Investor Profile

Investment staff at Ohio STRS lose bonuses to board infighting

The investment committee at the $94 billion State Teachers Retirement System of Ohio (STRS Ohio) has narrowly voted to block bonuses to investment staff.

The decision to stop at least $8.5 million earmarked for performance-based bonuses marks the latest turmoil at the pension fund. The 11-member main board has a 6-5 majority in favour of reform-minded trustees who have publicly supported moving the fund to index strategies and downsizing the 108-member investment team.

They also have the backing of a noisy beneficiary group, Ohio Retirement Teachers Association, ORTA, which has used the board election process (7 members are elected) to push reform-minded candidates onto the board.

In-house investment and costly alternative allocations have become a lightning rod for anger amongst ORTA members who never received an adequate annual cost-of-living allowance (COLA) given to retired teachers.

The previous board cut the standard 3 per cent COLA and then eliminated it for five years to help stabilise the system’s finances. Retirees got a 3 per cent adjustment in 2023 and 1 per cent in 2024, not nearly what they wanted.

Meanwhile, other forces are trying to pull Ohio STRS in the opposite direction. The state’s Republican attorney general is suing to remove two board members, claiming they have breached their fiduciary duties following an anonymous memo – reportedly from the investment team – flagging board misconduct. The board, the memo said, was lobbying to mandate 70 per cent of the fund’s assets to an investment firm touting an untested AI-driven trading strategy.

This hotchpotch of grievances made for a fraught June investment committee meeting where discussion included the annual review of performance compensation for the investment team. The testy back and forth, peppered with applause from current and retired teachers assembled in the audience, shows what happens when the investment team are drawn into politics and face public participation.

One board member argued that recent returns showed the fund was doing well without needing to pay higher compensation. “If we can get top performance and not pay as much, what’s wrong with this?” the board member asked. STRS’s net total fund performance is in the top 10 per cent of  sponsor peer group analysis over the long term.

A reference to the disconnect between asset performance and the COLA was greeted with angry shouts. Elsewhere, concerns from one board member that not paying the investment team performance compensation risked staff leaving, met with calls from the gallery to “let them walk.”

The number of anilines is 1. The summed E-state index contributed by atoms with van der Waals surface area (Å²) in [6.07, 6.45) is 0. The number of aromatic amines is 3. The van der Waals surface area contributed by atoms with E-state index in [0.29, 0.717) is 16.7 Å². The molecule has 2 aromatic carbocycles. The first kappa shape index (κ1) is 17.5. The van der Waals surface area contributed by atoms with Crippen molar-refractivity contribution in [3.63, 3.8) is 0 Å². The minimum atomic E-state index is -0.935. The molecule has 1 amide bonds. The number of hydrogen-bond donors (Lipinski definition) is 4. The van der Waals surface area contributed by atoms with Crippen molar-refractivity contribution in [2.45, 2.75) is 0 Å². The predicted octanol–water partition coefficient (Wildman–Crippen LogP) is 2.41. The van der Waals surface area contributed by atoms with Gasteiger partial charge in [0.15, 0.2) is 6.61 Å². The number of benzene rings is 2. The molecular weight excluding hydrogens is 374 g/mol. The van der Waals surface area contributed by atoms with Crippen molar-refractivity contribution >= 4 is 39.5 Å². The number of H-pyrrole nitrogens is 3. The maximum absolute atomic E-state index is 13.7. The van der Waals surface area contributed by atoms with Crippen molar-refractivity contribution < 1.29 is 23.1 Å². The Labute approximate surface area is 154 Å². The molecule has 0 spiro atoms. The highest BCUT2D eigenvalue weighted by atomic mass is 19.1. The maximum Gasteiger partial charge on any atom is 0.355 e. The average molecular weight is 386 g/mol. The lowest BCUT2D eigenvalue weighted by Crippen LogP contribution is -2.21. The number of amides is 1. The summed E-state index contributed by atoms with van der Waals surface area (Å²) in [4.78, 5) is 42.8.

It fell to Lynn Hoover, acting executive director, to lay out the risks of not rewarding investment performance. Sixty-nine members of Ohio STRS 108 investment staff are eligible for incentive pay and current levels sit below peer funds, she warned. Competitive pay is crucial to the fund’s ability to attract and retain staff  at a time an increasing number of staff members are approaching retirement.

Over the last five years, 200 staff have retired or left the organisation, and between 90 and 95 current employees who have been at Ohio STRS for the past 25 years will also retire soon.

“Ninety four billion dollars in assets – that does not manage itself,” Hoover said.

Hoover added that investment performance is a key source of funding for benefits. She said internal management is a strategic advantage at the pension fund and provides low-cost access to both active and passive strategies. Outsourcing internal management would increase costs by an estimated $130 million annually.

“It is important for eligible associates to understand performance goals and expectations before the fiscal year begins,” Hoover said. The bonuses would be applicable for July 1 to June 30, 2025. Although the board agreed to explore alternative plans for employee performance incentives at a meeting in July, they did not set an exact date.

The meeting also exposed the challenge for pension funds when members of the board lack investment expertise. Witness one board member’s rapprochement of the investment team during presentations on asset class performance for using investment terms like tranches, credit and pre-payment risk. Calling for better explanations and clarity, and more information presented in a simple way, he said:  “It’s not helpful making decisions if you don’t have a good grasp of the information.”

Others countered it was incumbent on board members to take an active role by asking questions, and suggested focusing board scrutiny on the competency of investment staff in managing the fund and making investment decisions. Members of the investment team responded that they seek to find a balance between clear explanations and not dumbing down or patronizing the intelligence of the board.

Such discussions will surely grow more heated as the year progresses. Decision-making will now focus on a new asset liability study requiring board decisions on implementation and the asset liability mix.

Join the discussion